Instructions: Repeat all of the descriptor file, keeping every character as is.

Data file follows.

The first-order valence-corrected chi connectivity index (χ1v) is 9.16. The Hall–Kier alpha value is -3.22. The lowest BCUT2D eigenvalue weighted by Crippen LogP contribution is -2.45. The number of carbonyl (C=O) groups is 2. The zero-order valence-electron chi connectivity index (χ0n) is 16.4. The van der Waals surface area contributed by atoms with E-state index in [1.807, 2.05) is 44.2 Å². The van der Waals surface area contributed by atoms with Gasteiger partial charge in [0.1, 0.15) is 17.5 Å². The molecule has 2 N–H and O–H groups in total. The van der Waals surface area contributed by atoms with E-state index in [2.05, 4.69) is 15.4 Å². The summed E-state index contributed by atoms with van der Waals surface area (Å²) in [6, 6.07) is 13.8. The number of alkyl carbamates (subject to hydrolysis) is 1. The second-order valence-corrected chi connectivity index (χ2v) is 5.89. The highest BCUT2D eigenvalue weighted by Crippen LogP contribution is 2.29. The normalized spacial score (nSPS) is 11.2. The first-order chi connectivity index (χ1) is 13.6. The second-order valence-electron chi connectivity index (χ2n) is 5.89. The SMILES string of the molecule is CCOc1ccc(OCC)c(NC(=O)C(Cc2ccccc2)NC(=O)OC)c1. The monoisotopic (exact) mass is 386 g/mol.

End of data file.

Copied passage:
The first-order valence-corrected chi connectivity index (χ1v) is 9.16. The Hall–Kier alpha value is -3.22. The lowest BCUT2D eigenvalue weighted by Crippen LogP contribution is -2.45. The number of carbonyl (C=O) groups is 2. The zero-order valence-electron chi connectivity index (χ0n) is 16.4. The van der Waals surface area contributed by atoms with E-state index in [1.807, 2.05) is 44.2 Å². The van der Waals surface area contributed by atoms with Gasteiger partial charge in [0.1, 0.15) is 17.5 Å². The molecule has 2 N–H and O–H groups in total. The van der Waals surface area contributed by atoms with E-state index in [2.05, 4.69) is 15.4 Å². The summed E-state index contributed by atoms with van der Waals surface area (Å²) in [6, 6.07) is 13.8. The number of alkyl carbamates (subject to hydrolysis) is 1. The second-order valence-corrected chi connectivity index (χ2v) is 5.89. The highest BCUT2D eigenvalue weighted by Crippen LogP contribution is 2.29. The normalized spacial score (nSPS) is 11.2. The first-order chi connectivity index (χ1) is 13.6. The second-order valence-electron chi connectivity index (χ2n) is 5.89. The SMILES string of the molecule is CCOc1ccc(OCC)c(NC(=O)C(Cc2ccccc2)NC(=O)OC)c1. The monoisotopic (exact) mass is 386 g/mol.